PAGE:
Mazer K M, Rankin K N, 2011, "The social space of gentrification: the politics of neighbourhood accessibility in Toronto’s Downtown West" Environment and Planning D: Society and Space 29(5) 822 – 839
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The social space of gentrification: the politics of neighbourhood accessibility in Toronto’s Downtown West
Katie M Mazer, Katharine N Rankin
Received 24 June 2009; in revised form 5 December 2010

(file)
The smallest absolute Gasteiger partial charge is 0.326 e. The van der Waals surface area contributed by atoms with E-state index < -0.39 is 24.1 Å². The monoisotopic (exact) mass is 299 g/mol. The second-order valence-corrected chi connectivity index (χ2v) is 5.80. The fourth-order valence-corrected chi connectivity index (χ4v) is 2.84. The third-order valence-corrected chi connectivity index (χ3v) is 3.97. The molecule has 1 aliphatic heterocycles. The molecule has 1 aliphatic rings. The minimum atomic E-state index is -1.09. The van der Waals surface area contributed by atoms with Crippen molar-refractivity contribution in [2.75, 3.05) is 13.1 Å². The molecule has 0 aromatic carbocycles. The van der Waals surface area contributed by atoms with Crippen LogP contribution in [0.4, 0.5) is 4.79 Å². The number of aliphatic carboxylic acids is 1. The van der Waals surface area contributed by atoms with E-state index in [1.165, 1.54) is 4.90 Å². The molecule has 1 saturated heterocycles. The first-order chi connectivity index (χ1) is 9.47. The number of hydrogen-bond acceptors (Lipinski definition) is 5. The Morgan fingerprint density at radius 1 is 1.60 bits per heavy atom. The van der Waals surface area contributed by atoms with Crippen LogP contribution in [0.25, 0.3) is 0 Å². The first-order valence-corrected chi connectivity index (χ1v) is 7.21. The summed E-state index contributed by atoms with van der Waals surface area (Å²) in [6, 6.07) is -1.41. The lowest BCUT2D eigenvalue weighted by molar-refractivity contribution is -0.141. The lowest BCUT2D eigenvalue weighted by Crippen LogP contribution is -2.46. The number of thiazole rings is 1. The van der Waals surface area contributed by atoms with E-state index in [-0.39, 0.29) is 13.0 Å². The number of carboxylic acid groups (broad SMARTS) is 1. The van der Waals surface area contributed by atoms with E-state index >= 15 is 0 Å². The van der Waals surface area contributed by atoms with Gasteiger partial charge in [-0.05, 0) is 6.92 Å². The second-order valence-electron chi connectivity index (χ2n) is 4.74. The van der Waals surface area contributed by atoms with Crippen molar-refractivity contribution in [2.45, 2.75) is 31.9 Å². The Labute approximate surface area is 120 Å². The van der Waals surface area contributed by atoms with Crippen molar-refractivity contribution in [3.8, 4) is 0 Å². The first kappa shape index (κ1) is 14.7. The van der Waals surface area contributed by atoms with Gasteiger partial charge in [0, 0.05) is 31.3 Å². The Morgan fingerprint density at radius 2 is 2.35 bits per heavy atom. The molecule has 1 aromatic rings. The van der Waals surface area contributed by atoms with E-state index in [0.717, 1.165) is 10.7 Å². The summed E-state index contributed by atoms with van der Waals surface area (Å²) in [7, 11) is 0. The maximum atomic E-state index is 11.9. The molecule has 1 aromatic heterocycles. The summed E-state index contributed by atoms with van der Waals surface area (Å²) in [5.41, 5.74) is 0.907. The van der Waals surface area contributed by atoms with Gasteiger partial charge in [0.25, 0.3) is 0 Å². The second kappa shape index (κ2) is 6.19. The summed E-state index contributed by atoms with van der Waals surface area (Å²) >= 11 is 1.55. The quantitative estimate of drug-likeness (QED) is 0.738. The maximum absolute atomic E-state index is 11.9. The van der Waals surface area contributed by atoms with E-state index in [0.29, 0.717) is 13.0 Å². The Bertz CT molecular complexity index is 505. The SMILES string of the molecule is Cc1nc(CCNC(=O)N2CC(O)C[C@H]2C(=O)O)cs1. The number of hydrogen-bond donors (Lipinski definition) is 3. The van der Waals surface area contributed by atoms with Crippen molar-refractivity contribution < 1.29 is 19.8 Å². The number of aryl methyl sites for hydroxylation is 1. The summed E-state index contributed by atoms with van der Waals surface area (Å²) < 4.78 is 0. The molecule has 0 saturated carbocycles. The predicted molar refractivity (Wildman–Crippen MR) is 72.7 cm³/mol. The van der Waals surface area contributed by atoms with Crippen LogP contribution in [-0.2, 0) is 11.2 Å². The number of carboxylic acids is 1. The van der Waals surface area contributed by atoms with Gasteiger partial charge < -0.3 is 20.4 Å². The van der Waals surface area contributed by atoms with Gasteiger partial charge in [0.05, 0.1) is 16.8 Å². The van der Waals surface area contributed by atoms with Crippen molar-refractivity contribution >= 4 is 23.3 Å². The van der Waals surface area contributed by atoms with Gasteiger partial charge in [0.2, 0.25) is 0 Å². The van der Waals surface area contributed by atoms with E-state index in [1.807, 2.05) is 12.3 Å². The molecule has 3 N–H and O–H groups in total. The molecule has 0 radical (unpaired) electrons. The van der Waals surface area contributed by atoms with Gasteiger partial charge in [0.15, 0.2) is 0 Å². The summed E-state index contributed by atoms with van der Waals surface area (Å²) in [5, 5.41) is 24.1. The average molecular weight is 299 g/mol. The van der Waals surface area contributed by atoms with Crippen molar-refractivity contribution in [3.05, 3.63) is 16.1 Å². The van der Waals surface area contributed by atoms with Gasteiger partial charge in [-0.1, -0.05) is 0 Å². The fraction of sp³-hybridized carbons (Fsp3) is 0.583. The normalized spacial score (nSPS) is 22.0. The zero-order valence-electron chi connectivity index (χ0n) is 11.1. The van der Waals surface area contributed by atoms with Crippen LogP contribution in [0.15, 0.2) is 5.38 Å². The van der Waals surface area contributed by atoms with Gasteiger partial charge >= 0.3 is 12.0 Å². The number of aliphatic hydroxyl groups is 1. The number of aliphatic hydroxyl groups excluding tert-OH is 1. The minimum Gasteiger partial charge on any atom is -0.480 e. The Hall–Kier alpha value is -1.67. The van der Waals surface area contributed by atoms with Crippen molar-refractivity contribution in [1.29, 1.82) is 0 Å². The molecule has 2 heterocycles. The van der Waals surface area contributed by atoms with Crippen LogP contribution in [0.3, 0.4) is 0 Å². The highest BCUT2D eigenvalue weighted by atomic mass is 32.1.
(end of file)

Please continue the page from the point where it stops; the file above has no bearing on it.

Abstract. In this paper we take up the Lefebvrean challenge to disrupt the ideological mediation of social space and join it with Peter Marcuse’s powerful conceptualization of displacement pressure as a call to probe the everyday life of gentrifying urban neighbourhoods. The people whose everyday lives we hope to access, however partially, are those at risk of displacement—specifically rooming-house tenants and proprietors of commercial shops providing affordable goods and services in Toronto’s Downtown West neighbourhoods. We explore cognitive mapping as a technique that might capture commercial and rooming-house tenants’ perceptions of social space and also guide subsequent interviews to address questions of safety, belonging, territoriality, spatial access, and ownership. Our maps suggest that rooming-house tenants and homeowners live parallel but separate lives, and they point to the different ways these groups occupy their neighbourhoods. Together, the narratives and maps reveal the high stakes of displacement, and displacement pressure, for people whose urban world is largely homologous with the social spaces of their neighbourhoods. We contend that such perspectives are necessary for a praxis of scholarship that takes seriously questions of political agency and the challenge of articulating a resistance to gentrification and the seductions of urban ‘revitalization’.
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